To keep a balanced design, data was collected for 21 subjects, there were significant differences in the subject responses for the randomly ordered micro-speaker vibrations, (p-value < 0.0001), and there were no significant differences in the subject responses for the different subjects (p-value = 0.7951).

The subjects identified the randomly ordered micro-speaker vibrations that (did and did not) match the randomly ordered sandpaper disks 59.0 % of the time, a 136.0 % improvement over guessing, (p-value < 0.0001).

The subjects identified the randomly ordered micro-speaker vibrations that did match the randomly ordered sandpaper disks 61.9 % of the time, a 147.6 % improvement over guessing, (p-value < 0.0001).

The subjects identified the randomly ordered sine wave vibrations that did not match the randomly ordered sandpaper disks 76.2 % of the time, a 204.8 % improvement over guessing, (p-value < 0.0001).

The subjects identified the randomly ordered square wave vibrations that did not match the randomly ordered sandpaper disks 33.3 % of the time; the result was not a significant improvement over guessing (p-value = 0.4385).

There were no significant differences between the subject responses and the randomly ordered micro-speaker vibrations, for the randomly ordered micro-speaker vibrations that did match the randomly ordered sandpaper disks, (p-value = 0.7607).

There were no significant differences between the subject responses and the randomly ordered micro-speaker vibrations, for the randomly ordered sine wave vibrations that did not match the randomly ordered sandpaper disks, (p-value = 0.0708).

There were significant differences between the subject responses and the randomly ordered micro-speaker vibrations, for the randomly ordered square wave vibrations that did not match the randomly ordered sandpaper disks, (p-value = 0.0106).

The results showed that realistic touch does matter. The results showed that realistic tactile haptic feedback improves user surface texture perception.

5.4. Feedback session

The purpose of the feedback session was to identify subject feedback, recommendations, and needs for future work. The results showed that most of the subjects felt that the realistic tactile haptic device was natural, intuitive, and easy to use, most of the subjects felt that their finger became less sensitive as the tests progressed, and most of the subjects felt that reduced sensitivity may have affected their answers as the tests progressed.

The results showed that the number of errors decreased (0.05 errors per trial), during the tactile matching test, (p-value = 0.0472). The results showed that the number of errors did not change, during the tactile identification test, (p-value = 0.8897). Therefore, the results showed that reduced sensitivity did not affect their answers as the tests progressed.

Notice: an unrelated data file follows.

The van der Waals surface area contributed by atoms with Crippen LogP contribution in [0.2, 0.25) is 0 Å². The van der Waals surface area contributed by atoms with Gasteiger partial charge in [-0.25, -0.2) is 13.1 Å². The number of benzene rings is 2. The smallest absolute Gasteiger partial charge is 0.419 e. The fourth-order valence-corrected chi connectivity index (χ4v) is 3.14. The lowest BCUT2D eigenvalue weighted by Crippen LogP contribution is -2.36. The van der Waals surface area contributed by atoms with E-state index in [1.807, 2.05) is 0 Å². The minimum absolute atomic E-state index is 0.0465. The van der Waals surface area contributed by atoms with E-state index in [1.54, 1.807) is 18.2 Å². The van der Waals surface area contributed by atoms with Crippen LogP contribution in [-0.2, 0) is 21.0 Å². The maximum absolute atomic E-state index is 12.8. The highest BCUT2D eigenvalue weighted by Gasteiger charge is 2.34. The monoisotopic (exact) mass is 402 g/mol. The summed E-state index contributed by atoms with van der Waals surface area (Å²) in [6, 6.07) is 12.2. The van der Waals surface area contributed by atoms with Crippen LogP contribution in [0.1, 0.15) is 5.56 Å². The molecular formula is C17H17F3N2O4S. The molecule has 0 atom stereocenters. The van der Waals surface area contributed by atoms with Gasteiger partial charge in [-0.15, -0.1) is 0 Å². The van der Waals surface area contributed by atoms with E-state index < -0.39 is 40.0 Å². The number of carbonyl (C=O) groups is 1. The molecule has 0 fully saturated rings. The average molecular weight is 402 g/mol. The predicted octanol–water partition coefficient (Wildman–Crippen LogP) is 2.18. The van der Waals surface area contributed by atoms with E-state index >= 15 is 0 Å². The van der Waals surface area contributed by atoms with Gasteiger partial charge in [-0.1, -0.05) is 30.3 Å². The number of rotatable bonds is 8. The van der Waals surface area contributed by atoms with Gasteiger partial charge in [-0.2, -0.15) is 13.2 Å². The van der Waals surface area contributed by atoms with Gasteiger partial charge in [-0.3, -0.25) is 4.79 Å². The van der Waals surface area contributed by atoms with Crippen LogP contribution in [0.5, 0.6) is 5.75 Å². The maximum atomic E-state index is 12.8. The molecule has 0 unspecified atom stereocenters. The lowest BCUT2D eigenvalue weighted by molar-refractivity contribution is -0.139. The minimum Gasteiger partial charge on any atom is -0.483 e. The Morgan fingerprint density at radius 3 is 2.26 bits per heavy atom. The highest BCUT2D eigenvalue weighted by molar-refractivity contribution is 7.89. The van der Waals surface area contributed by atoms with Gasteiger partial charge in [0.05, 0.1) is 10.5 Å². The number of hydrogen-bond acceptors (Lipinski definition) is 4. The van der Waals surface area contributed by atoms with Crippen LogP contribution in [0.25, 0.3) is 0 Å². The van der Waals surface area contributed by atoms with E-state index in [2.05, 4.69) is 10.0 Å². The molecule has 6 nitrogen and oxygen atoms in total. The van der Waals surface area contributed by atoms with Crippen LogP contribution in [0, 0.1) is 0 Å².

One subject felt that the realistic tactile haptic device needed a fixture, to position their hand when they touched the micro-speaker, and the subject felt that a fixture could help them detect vibrations better. Some of the subjects felt that the realistic tactile haptic device needed to create friction effects.

6. Conclusions

This study creates a realistic tactile haptic device, uses the device to create realistic tactile haptic feedback, and measures the effects of realistic tactile haptic feedback on user surface texture perception. The device considers sensor, actuator, and sensor installation effects. The device gives users the ability to detect features, properties, and vibrations by touching.

To complete verification testing, the device sensor was used to measure vibrations from three sandpaper disks. Sensor signal vectors and the NN controller were used to create NN controller signal vectors. NN controller signal vectors, a waveform generator, and a micro-speaker were used to create micro-speaker vibrations.

Verification test results show that the device can create realistic tactile feedback from actual surface features. The device can create realistic tactile feedback that matches actual surface features well. The device can also create realistic tactile feedback, in real-time. The device is portable, small, light, and cost-effective.

Study results show that realistic tactile haptic feedback improves user surface texture perception. Users can detect 40-grit, 80-grit, and 180-grit surface textures. Users can detect micro-speaker vibrations for 40-grit, 80-grit, and 180-grit surface textures. Users can match (40-grit and 180-grit) surface textures to micro-speaker vibrations for (40-grit and 180-grit) surface textures (99.3 %) of the time.

Overall user test results also show that the device can create realistic surface texture feedback for 40-80 grit surface textures. However, more work is needed to create realistic surface texture feedback, for 80-180 grit surface textures. More work is needed to develop fixtures for attaching the device to a user’s finger. More work is also needed to combine vibrations and friction forces into the device.